Summary

eCall is an in-vehicle system which immediately alerts the emergency services of a collision. After being triggered by the car’s airbag sensors it will transmit the exact location of the incident and allow voice communication with a safety operator. We developed proposals for European type-approval tests to ensure that all systems on the market work safely even after a severe collision.

2018 eCall will be mandatory equipment in new cars and vans
50%
emergency response times could be reduced by
2,500
lives could be saved a year

The challenge

Before a car is allowed onto the market in Europe it has to pass certain type approval safety tests, which will also require an eCall system from 2018. We were commissioned by the European Commission to develop draft proposals for the detailed technical requirements and test procedures for these eCall in-vehicle systems. This comprised seven technical aspects, including a test to verify that common collision types are detected automatically and a test of the system’s mechanical resistance to ensure that eCall still works after a severe collision.

Our approach

We completed a comprehensive review of relevant existing legislative proposals and technical standards in Europe, Russia and internationally under the United Nations framework.

We used TRL’s Road Accident in-depth Studies (RAIDS) database to analyse real-world crash information, to understand the effect of different automatic triggering criteria in an eCall system.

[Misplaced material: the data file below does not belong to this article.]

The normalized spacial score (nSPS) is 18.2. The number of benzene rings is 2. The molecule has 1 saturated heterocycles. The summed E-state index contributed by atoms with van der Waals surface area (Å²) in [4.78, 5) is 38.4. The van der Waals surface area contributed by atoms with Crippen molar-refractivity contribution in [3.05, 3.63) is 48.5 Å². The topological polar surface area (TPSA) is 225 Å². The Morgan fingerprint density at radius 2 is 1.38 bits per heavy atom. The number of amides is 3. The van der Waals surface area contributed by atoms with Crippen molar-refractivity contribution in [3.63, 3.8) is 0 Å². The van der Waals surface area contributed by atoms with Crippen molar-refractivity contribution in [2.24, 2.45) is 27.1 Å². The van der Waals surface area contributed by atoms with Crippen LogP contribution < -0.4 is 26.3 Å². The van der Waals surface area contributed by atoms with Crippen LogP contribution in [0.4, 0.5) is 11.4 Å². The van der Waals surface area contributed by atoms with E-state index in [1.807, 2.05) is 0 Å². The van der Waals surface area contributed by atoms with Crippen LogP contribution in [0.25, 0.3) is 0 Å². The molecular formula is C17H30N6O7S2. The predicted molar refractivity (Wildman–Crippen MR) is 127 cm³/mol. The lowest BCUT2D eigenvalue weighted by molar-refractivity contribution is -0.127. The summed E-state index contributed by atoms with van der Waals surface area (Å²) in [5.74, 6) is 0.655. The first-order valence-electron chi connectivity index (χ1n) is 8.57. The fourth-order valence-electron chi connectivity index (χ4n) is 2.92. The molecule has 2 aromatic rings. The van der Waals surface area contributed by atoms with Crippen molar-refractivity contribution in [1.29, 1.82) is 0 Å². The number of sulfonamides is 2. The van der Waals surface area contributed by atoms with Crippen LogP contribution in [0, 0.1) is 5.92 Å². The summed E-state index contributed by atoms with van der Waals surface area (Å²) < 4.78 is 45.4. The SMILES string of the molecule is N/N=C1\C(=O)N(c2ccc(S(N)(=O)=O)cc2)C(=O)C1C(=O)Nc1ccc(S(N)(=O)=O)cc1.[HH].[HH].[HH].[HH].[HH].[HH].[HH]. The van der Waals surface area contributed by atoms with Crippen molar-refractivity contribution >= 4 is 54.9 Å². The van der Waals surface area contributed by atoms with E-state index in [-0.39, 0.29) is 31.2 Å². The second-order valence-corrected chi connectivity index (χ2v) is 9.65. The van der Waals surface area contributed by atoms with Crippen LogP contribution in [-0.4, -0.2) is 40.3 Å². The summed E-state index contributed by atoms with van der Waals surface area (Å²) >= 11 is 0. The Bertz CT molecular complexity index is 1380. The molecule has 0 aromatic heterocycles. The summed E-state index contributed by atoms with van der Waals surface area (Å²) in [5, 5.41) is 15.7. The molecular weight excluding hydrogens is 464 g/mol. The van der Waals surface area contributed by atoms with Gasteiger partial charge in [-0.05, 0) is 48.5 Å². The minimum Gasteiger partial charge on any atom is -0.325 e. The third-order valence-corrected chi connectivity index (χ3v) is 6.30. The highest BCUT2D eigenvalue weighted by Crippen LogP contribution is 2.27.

We designed and performed a mechanical resistance test programme using our in-house deceleration sled, where we tested eCall development units up to levels of 100 g. This is a very high level, exceeding current regulatory tests.

The results

Based on our technical assessment, discussions with other experts and stakeholders, accident data analysis and physical deceleration testing, we have made recommendations to  the European Commission on the safety requirements and tests that eCall systems should meet in preparation of the mandatory European roll-out of eCall systems in 2018. These draft proposals seek to set minimum standards for eCall systems in Europe to ensure that all systems work as intended even after a vehicle was involved in a severe collision.

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